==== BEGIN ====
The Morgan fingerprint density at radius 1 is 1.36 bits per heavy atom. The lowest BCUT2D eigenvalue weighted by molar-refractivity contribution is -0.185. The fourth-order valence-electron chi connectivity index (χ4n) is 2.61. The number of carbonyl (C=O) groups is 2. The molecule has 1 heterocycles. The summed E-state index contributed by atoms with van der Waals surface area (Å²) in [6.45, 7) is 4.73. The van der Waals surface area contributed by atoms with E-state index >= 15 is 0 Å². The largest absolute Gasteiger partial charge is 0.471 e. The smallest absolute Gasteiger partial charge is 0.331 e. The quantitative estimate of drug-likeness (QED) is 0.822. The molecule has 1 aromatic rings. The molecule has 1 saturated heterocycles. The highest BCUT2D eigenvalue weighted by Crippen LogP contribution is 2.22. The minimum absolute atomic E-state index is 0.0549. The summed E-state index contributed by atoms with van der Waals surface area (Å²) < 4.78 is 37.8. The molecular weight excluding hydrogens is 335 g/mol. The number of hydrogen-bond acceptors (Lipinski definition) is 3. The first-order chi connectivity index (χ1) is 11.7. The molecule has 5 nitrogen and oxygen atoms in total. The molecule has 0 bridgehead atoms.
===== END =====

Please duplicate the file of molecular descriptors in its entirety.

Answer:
The Morgan fingerprint density at radius 1 is 1.36 bits per heavy atom. The lowest BCUT2D eigenvalue weighted by molar-refractivity contribution is -0.185. The fourth-order valence-electron chi connectivity index (χ4n) is 2.61. The number of carbonyl (C=O) groups is 2. The molecule has 1 heterocycles. The summed E-state index contributed by atoms with van der Waals surface area (Å²) in [6.45, 7) is 4.73. The van der Waals surface area contributed by atoms with E-state index >= 15 is 0 Å². The largest absolute Gasteiger partial charge is 0.471 e. The smallest absolute Gasteiger partial charge is 0.331 e. The quantitative estimate of drug-likeness (QED) is 0.822. The molecule has 1 aromatic rings. The molecule has 1 saturated heterocycles. The highest BCUT2D eigenvalue weighted by Crippen LogP contribution is 2.22. The minimum absolute atomic E-state index is 0.0549. The summed E-state index contributed by atoms with van der Waals surface area (Å²) < 4.78 is 37.8. The molecular weight excluding hydrogens is 335 g/mol. The number of hydrogen-bond acceptors (Lipinski definition) is 3. The first-order chi connectivity index (χ1) is 11.7. The molecule has 5 nitrogen and oxygen atoms in total. The molecule has 0 bridgehead atoms.